The Coalition for Education in the Outdoors
Based at the State University of New York at Cortland, this is a “non-profit network of environmental education centers, conservation and recreation organizations, schools, fish and wildlife agencies, and businesses to support outdoor education.”
White Hutchinson Learning & Leisure Group
This is a small commercial company specializing in the design of educational outdoor play areas for children. They have written extensively about this topic, including
this article about the importance of young children forming a relationship with nature.
Landscape and Human Health Laboratory
This research group at the University of Illinois at Urbana-Champaign, led by
Dr. Frances Kuo, studies the “connection between greenery and human health”
and has published many studies demonstrating the power of natural features in
the environment to improve psychological health and quality of life, primarily
in inner-city settings.
Mary S. Rivkin, Ph.D.
Coordinator of the Early Childhood Education program at the University of Maryland,
Dr. Rivkin has written extensively about the importance of nature and outdoor
play for children’s education.
Natural Learning Initiative
This research and extension program of the College of Design at North Carolina
State University, led by Dr. Robin Moore, conducts research on the importance
of outdoor activity in early childhood.
State Education and Environmental Roundtable (SEER)
This collaboration between
16 state Departments of Education works to promote the “EIC Model”
(using the environment as an integrating context for learning) in K-12 education.
North American Association for Environmental Education
NAAEE is an association
of environmental education professionals, developing standards for environmental
education, hosting conferences on the topic, and providing resources and certification.
National Environmental Education and Training Foundation
NEETF is a non-profit organization “dedicated to advancing environmental
education in its many forms,” which it does through numerous educational
programs for schools and the general public.
Center for Ecoliteracy
Dedicated to “education
for sustainable living,” this San Francisco Bay area foundation makes
grants to educational organizations and school communities, focusing primarily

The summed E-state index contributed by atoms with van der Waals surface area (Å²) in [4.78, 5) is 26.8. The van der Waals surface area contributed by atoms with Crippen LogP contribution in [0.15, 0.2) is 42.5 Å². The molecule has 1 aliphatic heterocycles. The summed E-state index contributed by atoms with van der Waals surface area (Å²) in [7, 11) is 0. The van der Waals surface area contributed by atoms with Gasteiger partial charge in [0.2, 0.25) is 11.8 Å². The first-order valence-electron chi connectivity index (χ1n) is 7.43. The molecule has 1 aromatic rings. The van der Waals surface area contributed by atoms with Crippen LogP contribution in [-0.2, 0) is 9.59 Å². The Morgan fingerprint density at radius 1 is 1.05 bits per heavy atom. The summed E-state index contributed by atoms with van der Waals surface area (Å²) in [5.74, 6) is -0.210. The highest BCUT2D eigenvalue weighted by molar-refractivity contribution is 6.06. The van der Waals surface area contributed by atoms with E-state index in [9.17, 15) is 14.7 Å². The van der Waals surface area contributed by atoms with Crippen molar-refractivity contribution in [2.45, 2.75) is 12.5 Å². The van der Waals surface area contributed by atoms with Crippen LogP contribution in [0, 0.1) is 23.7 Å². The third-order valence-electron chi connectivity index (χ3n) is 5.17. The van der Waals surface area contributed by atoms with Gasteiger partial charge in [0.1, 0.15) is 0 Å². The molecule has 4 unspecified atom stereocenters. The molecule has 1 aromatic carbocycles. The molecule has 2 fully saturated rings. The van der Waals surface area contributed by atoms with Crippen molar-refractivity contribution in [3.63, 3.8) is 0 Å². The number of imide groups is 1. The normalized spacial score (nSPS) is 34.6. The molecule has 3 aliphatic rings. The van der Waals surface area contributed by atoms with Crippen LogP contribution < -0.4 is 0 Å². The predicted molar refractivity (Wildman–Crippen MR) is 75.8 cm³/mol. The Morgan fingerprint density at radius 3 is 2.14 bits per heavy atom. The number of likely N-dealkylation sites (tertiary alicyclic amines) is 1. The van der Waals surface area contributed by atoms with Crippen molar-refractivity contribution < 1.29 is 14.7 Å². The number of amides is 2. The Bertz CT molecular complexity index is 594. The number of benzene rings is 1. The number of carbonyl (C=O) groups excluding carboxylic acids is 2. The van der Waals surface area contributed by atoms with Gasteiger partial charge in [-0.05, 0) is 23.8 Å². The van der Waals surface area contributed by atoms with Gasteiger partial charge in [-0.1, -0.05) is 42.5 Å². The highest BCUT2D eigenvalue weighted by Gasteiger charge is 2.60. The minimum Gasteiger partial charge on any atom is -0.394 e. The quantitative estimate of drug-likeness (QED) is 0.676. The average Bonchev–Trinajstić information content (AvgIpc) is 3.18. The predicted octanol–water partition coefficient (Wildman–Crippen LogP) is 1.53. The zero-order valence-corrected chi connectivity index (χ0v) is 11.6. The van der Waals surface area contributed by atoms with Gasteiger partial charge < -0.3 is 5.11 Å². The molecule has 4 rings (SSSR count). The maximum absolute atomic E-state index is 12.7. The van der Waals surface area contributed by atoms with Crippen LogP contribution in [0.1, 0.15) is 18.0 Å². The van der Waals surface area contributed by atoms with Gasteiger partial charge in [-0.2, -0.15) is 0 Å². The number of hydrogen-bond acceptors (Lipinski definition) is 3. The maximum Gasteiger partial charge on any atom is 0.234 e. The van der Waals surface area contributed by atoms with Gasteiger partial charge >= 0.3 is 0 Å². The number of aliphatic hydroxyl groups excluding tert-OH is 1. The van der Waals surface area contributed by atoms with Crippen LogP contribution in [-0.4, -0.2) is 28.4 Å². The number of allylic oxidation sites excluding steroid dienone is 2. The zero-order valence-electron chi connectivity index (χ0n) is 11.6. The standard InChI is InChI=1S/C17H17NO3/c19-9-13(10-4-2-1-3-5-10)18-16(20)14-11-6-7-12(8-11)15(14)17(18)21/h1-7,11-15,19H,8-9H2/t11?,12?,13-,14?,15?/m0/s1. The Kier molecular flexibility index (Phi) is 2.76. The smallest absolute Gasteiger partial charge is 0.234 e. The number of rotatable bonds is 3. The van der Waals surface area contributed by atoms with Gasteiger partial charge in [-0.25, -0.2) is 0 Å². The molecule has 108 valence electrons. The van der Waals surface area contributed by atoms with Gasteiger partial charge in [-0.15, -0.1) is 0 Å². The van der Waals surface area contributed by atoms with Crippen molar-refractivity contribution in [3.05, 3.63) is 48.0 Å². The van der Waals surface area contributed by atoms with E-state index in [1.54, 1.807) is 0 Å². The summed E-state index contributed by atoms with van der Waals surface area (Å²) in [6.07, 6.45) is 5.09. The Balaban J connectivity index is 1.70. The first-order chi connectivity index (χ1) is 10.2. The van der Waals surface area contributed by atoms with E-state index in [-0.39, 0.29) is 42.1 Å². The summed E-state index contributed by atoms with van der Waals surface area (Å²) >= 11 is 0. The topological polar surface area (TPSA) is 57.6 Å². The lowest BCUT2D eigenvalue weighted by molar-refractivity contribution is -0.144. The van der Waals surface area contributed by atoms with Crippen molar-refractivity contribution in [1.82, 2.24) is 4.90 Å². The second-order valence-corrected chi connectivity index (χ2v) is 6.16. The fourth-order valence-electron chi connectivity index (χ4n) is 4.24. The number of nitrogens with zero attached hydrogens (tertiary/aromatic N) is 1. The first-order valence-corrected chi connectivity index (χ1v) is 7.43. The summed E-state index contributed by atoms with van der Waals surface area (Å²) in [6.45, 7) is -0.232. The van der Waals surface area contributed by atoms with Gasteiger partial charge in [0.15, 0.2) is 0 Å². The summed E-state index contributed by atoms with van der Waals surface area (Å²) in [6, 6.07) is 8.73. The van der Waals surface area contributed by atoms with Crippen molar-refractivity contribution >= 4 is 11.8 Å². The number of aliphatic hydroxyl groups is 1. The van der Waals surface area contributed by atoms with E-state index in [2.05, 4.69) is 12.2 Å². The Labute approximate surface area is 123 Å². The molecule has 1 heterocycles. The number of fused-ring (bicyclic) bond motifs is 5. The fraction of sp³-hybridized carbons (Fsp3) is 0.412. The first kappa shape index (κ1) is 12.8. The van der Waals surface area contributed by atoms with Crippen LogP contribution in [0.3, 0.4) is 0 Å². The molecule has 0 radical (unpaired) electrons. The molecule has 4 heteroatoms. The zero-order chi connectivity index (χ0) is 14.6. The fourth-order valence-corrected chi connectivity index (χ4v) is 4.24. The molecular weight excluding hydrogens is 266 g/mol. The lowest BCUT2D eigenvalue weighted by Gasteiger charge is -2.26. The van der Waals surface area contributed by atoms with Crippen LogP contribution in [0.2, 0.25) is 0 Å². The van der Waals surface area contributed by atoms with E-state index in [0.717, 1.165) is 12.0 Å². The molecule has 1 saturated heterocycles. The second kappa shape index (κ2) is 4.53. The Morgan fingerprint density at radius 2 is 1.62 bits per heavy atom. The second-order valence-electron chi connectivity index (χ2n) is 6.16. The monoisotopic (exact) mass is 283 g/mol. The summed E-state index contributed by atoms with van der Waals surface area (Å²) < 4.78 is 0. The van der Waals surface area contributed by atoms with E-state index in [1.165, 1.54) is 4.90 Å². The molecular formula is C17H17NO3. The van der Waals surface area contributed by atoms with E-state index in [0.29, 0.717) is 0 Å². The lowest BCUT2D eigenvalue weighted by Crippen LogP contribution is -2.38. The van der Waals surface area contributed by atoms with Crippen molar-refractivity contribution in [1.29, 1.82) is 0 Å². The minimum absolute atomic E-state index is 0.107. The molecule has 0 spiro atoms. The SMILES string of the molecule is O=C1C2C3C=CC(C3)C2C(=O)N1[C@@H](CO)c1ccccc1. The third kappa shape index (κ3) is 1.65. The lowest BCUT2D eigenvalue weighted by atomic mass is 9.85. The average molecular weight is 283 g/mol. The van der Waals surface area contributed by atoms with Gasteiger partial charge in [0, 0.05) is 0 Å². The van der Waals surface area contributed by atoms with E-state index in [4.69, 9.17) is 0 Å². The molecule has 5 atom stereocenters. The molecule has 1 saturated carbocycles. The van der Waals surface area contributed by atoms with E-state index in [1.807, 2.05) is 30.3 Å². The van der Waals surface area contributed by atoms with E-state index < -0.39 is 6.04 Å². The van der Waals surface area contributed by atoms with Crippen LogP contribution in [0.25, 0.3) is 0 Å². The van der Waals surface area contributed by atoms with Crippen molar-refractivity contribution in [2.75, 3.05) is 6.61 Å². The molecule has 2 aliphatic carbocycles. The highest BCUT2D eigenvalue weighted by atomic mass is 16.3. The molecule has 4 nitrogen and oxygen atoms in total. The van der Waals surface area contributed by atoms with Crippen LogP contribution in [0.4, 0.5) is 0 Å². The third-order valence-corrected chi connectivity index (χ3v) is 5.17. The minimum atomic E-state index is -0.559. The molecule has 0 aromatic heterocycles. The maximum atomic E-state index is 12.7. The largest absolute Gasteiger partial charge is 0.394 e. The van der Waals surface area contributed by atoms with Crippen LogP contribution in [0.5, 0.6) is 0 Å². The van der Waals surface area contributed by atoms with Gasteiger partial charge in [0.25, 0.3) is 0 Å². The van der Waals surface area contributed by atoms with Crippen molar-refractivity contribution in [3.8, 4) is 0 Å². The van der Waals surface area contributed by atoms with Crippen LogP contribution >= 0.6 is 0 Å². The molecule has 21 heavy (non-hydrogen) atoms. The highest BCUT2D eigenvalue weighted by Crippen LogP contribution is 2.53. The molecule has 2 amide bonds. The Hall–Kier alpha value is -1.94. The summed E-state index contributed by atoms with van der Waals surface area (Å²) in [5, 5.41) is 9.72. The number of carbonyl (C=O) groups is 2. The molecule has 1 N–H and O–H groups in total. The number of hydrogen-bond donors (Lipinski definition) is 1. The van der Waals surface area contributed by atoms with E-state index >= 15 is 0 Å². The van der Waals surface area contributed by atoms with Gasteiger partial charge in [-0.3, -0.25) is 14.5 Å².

on the use of school lunches as a tool for experiential learning.
Sierra Club – Building Bridges to the Outdoors
Through this project, the Sierra Club’s goal is to “give every child in America
an outdoor experience.”
Trust for Public Land
TPL is “a national,
nonprofit, land conservation organization that conserves land for people to
enjoy as parks, community gardens, historic sites, rural lands, and other natural
places, ensuring livable communities for generations to come.” They have
published reports on the access (or lack thereof) people have to natural parklands,
and the importance of such access to health and quality of life.
Hosted by the Child Educational Center serving Caltech and the Jet Propulsion
Lab (JPL), and funded by First 5 LA, this project seeks to “increase the
quantity, quality, and benefit of outdoor experiences for children aged 0 -
5 in LA County child care centers.”
and the Environment Initiative (CA)
This effort, led by the California Environmental Protection Agency and the California
Integrated Waste Management Board, seeks to develop a strategy to “bring
education about the environment into California’s primary and secondary
Officers and Board Members
Chief Financial Officer
Director of Community Outreach
Advisory and Honorary Board Members
Director, L.A. County Department of Parks and Recreation
Congresswoman, 36th District of California
former Councilwoman, 11th District of Los Angeles
Congressman, 27th District of California